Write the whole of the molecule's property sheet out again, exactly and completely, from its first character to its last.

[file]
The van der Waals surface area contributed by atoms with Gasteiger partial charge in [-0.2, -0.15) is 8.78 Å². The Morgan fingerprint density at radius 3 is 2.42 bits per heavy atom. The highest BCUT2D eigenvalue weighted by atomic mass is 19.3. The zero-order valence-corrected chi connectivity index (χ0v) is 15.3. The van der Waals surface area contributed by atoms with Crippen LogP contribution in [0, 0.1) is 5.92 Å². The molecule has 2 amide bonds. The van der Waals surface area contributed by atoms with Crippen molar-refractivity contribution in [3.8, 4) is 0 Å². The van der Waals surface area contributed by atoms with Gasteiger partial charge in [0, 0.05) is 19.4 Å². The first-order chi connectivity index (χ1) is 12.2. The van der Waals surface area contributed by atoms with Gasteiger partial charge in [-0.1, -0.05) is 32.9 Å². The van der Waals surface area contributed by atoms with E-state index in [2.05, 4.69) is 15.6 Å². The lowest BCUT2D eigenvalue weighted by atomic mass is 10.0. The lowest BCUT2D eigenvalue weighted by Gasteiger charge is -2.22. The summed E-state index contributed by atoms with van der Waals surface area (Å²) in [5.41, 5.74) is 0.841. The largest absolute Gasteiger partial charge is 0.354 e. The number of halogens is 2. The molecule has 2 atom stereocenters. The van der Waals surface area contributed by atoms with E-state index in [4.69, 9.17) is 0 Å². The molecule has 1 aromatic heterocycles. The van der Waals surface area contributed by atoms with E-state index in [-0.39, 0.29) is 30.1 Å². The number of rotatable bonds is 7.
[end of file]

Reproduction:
The van der Waals surface area contributed by atoms with Gasteiger partial charge in [-0.2, -0.15) is 8.78 Å². The Morgan fingerprint density at radius 3 is 2.42 bits per heavy atom. The highest BCUT2D eigenvalue weighted by atomic mass is 19.3. The zero-order valence-corrected chi connectivity index (χ0v) is 15.3. The van der Waals surface area contributed by atoms with Crippen LogP contribution in [0, 0.1) is 5.92 Å². The molecule has 2 amide bonds. The van der Waals surface area contributed by atoms with Crippen molar-refractivity contribution in [3.8, 4) is 0 Å². The van der Waals surface area contributed by atoms with Gasteiger partial charge in [0, 0.05) is 19.4 Å². The first-order chi connectivity index (χ1) is 12.2. The van der Waals surface area contributed by atoms with Gasteiger partial charge in [-0.1, -0.05) is 32.9 Å². The van der Waals surface area contributed by atoms with E-state index in [2.05, 4.69) is 15.6 Å². The lowest BCUT2D eigenvalue weighted by atomic mass is 10.0. The lowest BCUT2D eigenvalue weighted by Gasteiger charge is -2.22. The summed E-state index contributed by atoms with van der Waals surface area (Å²) in [5.41, 5.74) is 0.841. The largest absolute Gasteiger partial charge is 0.354 e. The number of halogens is 2. The molecule has 2 atom stereocenters. The van der Waals surface area contributed by atoms with E-state index in [4.69, 9.17) is 0 Å². The molecule has 1 aromatic heterocycles. The van der Waals surface area contributed by atoms with E-state index in [-0.39, 0.29) is 30.1 Å². The number of rotatable bonds is 7.